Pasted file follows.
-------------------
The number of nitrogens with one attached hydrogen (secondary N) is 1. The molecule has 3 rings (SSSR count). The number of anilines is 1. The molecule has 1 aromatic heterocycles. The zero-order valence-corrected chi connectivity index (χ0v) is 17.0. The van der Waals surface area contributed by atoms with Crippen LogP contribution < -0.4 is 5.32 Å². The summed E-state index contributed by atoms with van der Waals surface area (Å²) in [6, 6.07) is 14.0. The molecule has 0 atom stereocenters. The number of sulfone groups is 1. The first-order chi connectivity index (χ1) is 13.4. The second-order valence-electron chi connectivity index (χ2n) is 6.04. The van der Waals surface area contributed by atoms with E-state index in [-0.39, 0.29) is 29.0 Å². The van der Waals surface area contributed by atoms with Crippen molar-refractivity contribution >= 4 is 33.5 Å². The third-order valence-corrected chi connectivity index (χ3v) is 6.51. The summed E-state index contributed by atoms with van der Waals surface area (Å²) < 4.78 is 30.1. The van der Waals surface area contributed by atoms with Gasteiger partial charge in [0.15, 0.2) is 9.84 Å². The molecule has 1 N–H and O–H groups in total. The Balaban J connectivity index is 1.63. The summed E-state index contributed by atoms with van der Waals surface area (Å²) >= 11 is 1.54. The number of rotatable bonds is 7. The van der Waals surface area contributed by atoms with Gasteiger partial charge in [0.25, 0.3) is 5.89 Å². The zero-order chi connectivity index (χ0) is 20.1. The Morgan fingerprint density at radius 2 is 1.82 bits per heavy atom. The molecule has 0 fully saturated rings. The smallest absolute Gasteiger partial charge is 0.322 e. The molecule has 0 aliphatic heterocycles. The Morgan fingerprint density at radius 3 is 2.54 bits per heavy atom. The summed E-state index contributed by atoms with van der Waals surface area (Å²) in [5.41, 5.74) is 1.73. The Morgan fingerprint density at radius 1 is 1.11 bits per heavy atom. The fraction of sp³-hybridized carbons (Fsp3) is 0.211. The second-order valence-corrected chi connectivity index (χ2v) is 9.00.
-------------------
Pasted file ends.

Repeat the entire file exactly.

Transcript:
The number of nitrogens with one attached hydrogen (secondary N) is 1. The molecule has 3 rings (SSSR count). The number of anilines is 1. The molecule has 1 aromatic heterocycles. The zero-order valence-corrected chi connectivity index (χ0v) is 17.0. The van der Waals surface area contributed by atoms with Crippen LogP contribution < -0.4 is 5.32 Å². The summed E-state index contributed by atoms with van der Waals surface area (Å²) in [6, 6.07) is 14.0. The molecule has 0 atom stereocenters. The number of sulfone groups is 1. The first-order chi connectivity index (χ1) is 13.4. The second-order valence-electron chi connectivity index (χ2n) is 6.04. The van der Waals surface area contributed by atoms with E-state index in [-0.39, 0.29) is 29.0 Å². The van der Waals surface area contributed by atoms with Crippen molar-refractivity contribution >= 4 is 33.5 Å². The third-order valence-corrected chi connectivity index (χ3v) is 6.51. The summed E-state index contributed by atoms with van der Waals surface area (Å²) < 4.78 is 30.1. The van der Waals surface area contributed by atoms with Gasteiger partial charge in [0.15, 0.2) is 9.84 Å². The molecule has 1 N–H and O–H groups in total. The Balaban J connectivity index is 1.63. The summed E-state index contributed by atoms with van der Waals surface area (Å²) >= 11 is 1.54. The number of rotatable bonds is 7. The van der Waals surface area contributed by atoms with Gasteiger partial charge in [0.25, 0.3) is 5.89 Å². The zero-order chi connectivity index (χ0) is 20.1. The Morgan fingerprint density at radius 2 is 1.82 bits per heavy atom. The molecule has 0 fully saturated rings. The smallest absolute Gasteiger partial charge is 0.322 e. The molecule has 0 aliphatic heterocycles. The Morgan fingerprint density at radius 3 is 2.54 bits per heavy atom. The summed E-state index contributed by atoms with van der Waals surface area (Å²) in [5.41, 5.74) is 1.73. The Morgan fingerprint density at radius 1 is 1.11 bits per heavy atom. The fraction of sp³-hybridized carbons (Fsp3) is 0.211. The second-order valence-corrected chi connectivity index (χ2v) is 9.00.